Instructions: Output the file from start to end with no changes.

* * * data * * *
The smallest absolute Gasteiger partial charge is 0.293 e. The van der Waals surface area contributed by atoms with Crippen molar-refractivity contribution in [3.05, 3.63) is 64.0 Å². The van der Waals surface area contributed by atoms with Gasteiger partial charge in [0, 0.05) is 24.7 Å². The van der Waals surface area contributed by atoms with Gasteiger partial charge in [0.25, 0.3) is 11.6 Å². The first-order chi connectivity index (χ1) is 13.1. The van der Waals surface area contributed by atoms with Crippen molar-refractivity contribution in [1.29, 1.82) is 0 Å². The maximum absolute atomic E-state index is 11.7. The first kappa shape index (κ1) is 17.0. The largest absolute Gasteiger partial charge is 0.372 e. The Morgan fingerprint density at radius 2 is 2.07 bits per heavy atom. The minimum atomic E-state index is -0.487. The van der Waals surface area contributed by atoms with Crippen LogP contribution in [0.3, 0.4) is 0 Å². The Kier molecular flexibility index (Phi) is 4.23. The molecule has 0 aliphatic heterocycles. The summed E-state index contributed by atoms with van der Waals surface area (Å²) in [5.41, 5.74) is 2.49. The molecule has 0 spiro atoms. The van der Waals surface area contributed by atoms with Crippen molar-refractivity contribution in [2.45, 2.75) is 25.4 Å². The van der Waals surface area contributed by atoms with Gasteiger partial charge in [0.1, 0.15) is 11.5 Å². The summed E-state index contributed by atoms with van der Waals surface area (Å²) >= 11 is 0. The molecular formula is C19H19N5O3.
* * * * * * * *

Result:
The smallest absolute Gasteiger partial charge is 0.293 e. The van der Waals surface area contributed by atoms with Crippen molar-refractivity contribution in [3.05, 3.63) is 64.0 Å². The van der Waals surface area contributed by atoms with Gasteiger partial charge in [0, 0.05) is 24.7 Å². The van der Waals surface area contributed by atoms with Gasteiger partial charge in [0.25, 0.3) is 11.6 Å². The first-order chi connectivity index (χ1) is 13.1. The van der Waals surface area contributed by atoms with Crippen molar-refractivity contribution in [1.29, 1.82) is 0 Å². The maximum absolute atomic E-state index is 11.7. The first kappa shape index (κ1) is 17.0. The largest absolute Gasteiger partial charge is 0.372 e. The Morgan fingerprint density at radius 2 is 2.07 bits per heavy atom. The minimum atomic E-state index is -0.487. The van der Waals surface area contributed by atoms with Crippen LogP contribution in [0.3, 0.4) is 0 Å². The Kier molecular flexibility index (Phi) is 4.23. The molecule has 0 aliphatic heterocycles. The summed E-state index contributed by atoms with van der Waals surface area (Å²) in [5.41, 5.74) is 2.49. The molecule has 0 spiro atoms. The van der Waals surface area contributed by atoms with Crippen molar-refractivity contribution in [2.45, 2.75) is 25.4 Å². The van der Waals surface area contributed by atoms with Gasteiger partial charge in [0.1, 0.15) is 11.5 Å². The summed E-state index contributed by atoms with van der Waals surface area (Å²) >= 11 is 0. The molecular formula is C19H19N5O3.